As for me, I do not know what, if any, hold I have on Him, save one. Years ago, before I understood the significance of this act, He took a part of my heart from my chest — a living, pulsing thing, it was — and swallowed it. Then He tore a part of His own heart out, and bade me swallow it in turn. I did, and I tasted it, felt it slide down my throat and into my chest, knitting itself to my own, filling the void, making what was there more than the sum of its motley parts.
Later, once we had shared blood and breath in the forests of Jarnvidur, before all His kin, He gave me the rest, and took from me what was left, until I could no longer distinguish what was once mine and what was once His. All I know is that this heart that beats in my chest belongs to Him…and yet, if I chose, I could still drag it away and leave part of Him torn and bleeding from its absence. If I chose that, knowing that I would suffer the same thing as He.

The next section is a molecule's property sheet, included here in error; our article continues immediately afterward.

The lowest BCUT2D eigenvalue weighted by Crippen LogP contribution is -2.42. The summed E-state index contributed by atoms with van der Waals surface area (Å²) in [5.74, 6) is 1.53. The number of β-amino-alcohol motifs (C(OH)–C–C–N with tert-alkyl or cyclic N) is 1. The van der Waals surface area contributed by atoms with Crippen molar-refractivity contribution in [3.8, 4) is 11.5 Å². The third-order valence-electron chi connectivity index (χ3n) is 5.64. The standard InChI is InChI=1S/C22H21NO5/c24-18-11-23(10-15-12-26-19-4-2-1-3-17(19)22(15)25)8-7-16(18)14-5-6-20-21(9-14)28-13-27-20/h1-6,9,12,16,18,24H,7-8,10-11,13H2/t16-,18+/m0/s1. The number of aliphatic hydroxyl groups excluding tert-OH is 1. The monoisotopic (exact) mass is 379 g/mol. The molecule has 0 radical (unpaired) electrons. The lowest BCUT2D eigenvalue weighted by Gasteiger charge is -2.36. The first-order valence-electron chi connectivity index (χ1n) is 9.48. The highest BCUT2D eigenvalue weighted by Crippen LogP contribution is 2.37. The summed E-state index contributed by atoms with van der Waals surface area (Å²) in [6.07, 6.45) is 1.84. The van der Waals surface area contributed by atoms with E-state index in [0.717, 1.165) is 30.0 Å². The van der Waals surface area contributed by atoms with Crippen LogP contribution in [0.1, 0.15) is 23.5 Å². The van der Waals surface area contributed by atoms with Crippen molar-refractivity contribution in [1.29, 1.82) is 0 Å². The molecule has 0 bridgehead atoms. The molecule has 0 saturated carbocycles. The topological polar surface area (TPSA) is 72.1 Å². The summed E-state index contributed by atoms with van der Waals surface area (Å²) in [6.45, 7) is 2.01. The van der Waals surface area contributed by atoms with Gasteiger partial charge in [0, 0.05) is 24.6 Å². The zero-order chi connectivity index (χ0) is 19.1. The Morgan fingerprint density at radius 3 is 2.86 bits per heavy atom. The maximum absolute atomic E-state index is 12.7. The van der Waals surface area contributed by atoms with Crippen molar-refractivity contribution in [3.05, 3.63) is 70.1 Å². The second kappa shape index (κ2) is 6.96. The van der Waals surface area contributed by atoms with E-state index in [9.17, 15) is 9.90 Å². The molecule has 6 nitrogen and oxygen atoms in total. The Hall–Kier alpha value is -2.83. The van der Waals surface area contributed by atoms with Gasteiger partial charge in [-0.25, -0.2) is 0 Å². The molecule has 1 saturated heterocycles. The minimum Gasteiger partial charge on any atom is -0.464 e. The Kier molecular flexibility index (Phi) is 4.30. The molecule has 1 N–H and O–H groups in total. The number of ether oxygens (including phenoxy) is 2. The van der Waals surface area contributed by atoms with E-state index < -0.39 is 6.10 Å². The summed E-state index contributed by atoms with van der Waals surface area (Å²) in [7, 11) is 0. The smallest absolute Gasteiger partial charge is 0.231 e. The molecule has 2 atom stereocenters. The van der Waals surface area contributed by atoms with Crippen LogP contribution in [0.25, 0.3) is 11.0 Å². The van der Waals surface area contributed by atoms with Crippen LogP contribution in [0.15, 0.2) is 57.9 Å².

I say that I couldn’t ever make myself reject Him or break the marriage-oath I swore, but I know, deep down, that that isn’t true. The worth of the gift is in its free giving, and in the knowledge that it may be taken back if the giver judges it to be ill-used. There was a time when I actually considered doing that, but I no longer do. I can’t say with true certainty that I won’t, one day, reconsider it. I hope not, but the nature of this kind of relationship is in its stretching boundaries that one cannot, from where one currently stands, either anticipate or understand. If I ever stand at that crossroads again, I would hope that the choice I make is the right one. Whatever that is.